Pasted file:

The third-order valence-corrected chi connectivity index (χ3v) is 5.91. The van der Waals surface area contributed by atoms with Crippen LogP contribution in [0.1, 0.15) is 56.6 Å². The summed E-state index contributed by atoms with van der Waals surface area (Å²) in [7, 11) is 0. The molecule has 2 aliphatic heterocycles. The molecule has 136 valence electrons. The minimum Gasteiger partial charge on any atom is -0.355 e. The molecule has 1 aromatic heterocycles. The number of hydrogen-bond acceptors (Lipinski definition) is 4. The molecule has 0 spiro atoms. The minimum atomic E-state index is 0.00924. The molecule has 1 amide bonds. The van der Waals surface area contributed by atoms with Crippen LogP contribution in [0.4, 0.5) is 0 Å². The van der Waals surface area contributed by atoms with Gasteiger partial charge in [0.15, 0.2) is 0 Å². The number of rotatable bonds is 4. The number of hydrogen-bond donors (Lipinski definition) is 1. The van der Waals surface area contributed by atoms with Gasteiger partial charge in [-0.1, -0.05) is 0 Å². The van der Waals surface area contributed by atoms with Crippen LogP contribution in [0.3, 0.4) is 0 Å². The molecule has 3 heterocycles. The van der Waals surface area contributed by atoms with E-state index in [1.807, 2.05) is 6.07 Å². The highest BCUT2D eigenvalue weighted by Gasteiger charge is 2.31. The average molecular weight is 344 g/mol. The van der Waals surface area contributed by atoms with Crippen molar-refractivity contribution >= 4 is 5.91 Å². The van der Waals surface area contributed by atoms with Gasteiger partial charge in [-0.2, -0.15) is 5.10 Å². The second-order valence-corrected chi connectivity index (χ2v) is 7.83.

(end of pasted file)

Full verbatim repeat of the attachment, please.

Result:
The third-order valence-corrected chi connectivity index (χ3v) is 5.91. The van der Waals surface area contributed by atoms with Crippen LogP contribution in [0.1, 0.15) is 56.6 Å². The summed E-state index contributed by atoms with van der Waals surface area (Å²) in [7, 11) is 0. The molecule has 2 aliphatic heterocycles. The molecule has 136 valence electrons. The minimum Gasteiger partial charge on any atom is -0.355 e. The molecule has 1 aromatic heterocycles. The number of hydrogen-bond acceptors (Lipinski definition) is 4. The molecule has 0 spiro atoms. The minimum atomic E-state index is 0.00924. The molecule has 1 amide bonds. The van der Waals surface area contributed by atoms with Crippen LogP contribution in [0.4, 0.5) is 0 Å². The van der Waals surface area contributed by atoms with Gasteiger partial charge in [0.15, 0.2) is 0 Å². The number of rotatable bonds is 4. The number of hydrogen-bond donors (Lipinski definition) is 1. The van der Waals surface area contributed by atoms with Gasteiger partial charge in [-0.1, -0.05) is 0 Å². The van der Waals surface area contributed by atoms with Crippen LogP contribution in [0.3, 0.4) is 0 Å². The molecule has 3 heterocycles. The van der Waals surface area contributed by atoms with E-state index in [1.807, 2.05) is 6.07 Å². The highest BCUT2D eigenvalue weighted by Gasteiger charge is 2.31. The average molecular weight is 344 g/mol. The van der Waals surface area contributed by atoms with Crippen molar-refractivity contribution >= 4 is 5.91 Å². The van der Waals surface area contributed by atoms with Gasteiger partial charge in [-0.2, -0.15) is 5.10 Å². The second-order valence-corrected chi connectivity index (χ2v) is 7.83.